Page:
severe acquired brain injury case study

“You gave me my life and independence back. I’m feeling a lot more positive now. Nights are easier to cope with and days are very busy, doing everything that I enjoy. I’m so satisfied that you helped me prove the doctors in hospital wrong!”

– Mr K

Mr K arrived at Askham Village Community from hospital after being assaulted and sustaining multiple stab wound resulting in a C4 spinal injury and because of this was unable to walk. Mr K engaged in Physiotherapy, Hydrotherapy and Psychology whilst at Askham. Although initially just came for Physiotherapy and Hydrotherapy, it was deemed appropriate to involve Psychology once at Askham due to Mr K exhibiting a low mood state.

When Mr K arrived at Askham, he was unable to walk or stand unaided and was self-propelling in a wheelchair. Mr K also suffered with severe full body spasms and wore a splint on his left foot for foot-drop. Mr K had been told whilst in hospital that he would never walk again and would be paralysed from the waist down. Mr K’s mood was very low and he had scored high for symptoms of depression, anxiety and PTSD when screened by the Assistant Psychologist.

Mr K engaged in daily physiotherapy sessions, with hydrotherapy also incorporated as well as daily massages to reduce spasms. Mr K had regular sessions with the psychology team due to suffering with flashbacks and nightmares from the assault. Psychology work revolved around both Trauma Focused Cognitive Behavioral Therapy (TF-CBT) and Eye Movement Desensitization and Reprocessing (EMDR) delivered by the Clinical Psychologist.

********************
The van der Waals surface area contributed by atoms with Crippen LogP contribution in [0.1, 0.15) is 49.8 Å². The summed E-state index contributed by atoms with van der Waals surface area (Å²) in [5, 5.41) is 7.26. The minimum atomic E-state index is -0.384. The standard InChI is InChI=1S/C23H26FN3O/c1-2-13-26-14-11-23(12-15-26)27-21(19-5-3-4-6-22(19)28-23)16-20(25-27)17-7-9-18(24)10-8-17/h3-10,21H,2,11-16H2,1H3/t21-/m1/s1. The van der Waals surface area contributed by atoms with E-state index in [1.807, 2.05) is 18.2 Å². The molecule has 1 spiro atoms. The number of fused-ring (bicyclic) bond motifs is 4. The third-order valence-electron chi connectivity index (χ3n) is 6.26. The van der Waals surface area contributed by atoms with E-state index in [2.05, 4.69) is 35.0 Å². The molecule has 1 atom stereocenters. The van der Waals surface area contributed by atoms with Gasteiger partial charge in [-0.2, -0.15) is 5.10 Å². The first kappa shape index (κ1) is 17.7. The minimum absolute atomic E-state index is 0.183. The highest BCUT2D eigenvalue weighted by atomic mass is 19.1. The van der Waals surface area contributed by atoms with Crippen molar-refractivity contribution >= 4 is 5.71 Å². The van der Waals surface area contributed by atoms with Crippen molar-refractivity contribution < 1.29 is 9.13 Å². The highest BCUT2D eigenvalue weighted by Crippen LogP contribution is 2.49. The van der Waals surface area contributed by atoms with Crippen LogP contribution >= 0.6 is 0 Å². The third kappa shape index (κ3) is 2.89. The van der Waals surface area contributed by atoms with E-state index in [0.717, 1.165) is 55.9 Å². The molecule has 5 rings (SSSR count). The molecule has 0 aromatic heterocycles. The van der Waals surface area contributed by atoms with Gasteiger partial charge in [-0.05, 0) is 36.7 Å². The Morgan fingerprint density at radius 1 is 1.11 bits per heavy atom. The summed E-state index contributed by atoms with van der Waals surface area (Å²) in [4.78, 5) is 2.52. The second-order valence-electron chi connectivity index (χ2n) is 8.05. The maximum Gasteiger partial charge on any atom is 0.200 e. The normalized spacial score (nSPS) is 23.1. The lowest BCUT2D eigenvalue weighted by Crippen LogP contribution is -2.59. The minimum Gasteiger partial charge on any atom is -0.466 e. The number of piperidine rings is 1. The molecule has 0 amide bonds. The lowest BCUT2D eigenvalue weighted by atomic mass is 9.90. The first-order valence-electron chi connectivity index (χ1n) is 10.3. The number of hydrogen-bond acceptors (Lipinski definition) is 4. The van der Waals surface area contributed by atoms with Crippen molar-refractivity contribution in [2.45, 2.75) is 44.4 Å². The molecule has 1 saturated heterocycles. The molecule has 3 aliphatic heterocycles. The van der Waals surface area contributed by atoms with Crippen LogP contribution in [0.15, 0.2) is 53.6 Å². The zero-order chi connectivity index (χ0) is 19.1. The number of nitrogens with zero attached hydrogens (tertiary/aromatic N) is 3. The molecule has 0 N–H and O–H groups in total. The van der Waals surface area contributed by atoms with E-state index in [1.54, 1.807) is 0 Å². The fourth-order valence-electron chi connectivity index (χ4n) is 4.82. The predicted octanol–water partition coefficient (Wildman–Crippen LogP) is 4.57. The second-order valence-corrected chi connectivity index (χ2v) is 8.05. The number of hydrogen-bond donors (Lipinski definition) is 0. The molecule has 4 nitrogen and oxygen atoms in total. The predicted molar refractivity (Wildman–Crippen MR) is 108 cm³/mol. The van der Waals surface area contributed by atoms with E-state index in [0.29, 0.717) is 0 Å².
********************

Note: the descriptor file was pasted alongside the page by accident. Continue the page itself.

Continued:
The purpose of EMDR was to allow the brain to reprocess the trauma memory which in turn aided with Mr N’s nightmares, reducing the frequency and intensity. Upon discharge, Mr K was able to stand unaided, walk moderate distances with a walking stick, and was more positive in mood with a much better outlook on life. Mr K did still occasionally suffer with spasm in his legs, but these had decreased significantly in severity.

 From a psychological perspective, Mr K still experienced the nightmares, but he reported these were a lot less severe than when he first arrived. Upon discharge, Mr K said that the staff at Askham had given him his life and independence back, he felt a lot more hopeful for his future and felt satisfaction in that he had ‘proven the doctors in hospital wrong’.

See below measurable outcomes from the Functional Assessment Measure (FIM + FAM) that was completed on admission and discharge.

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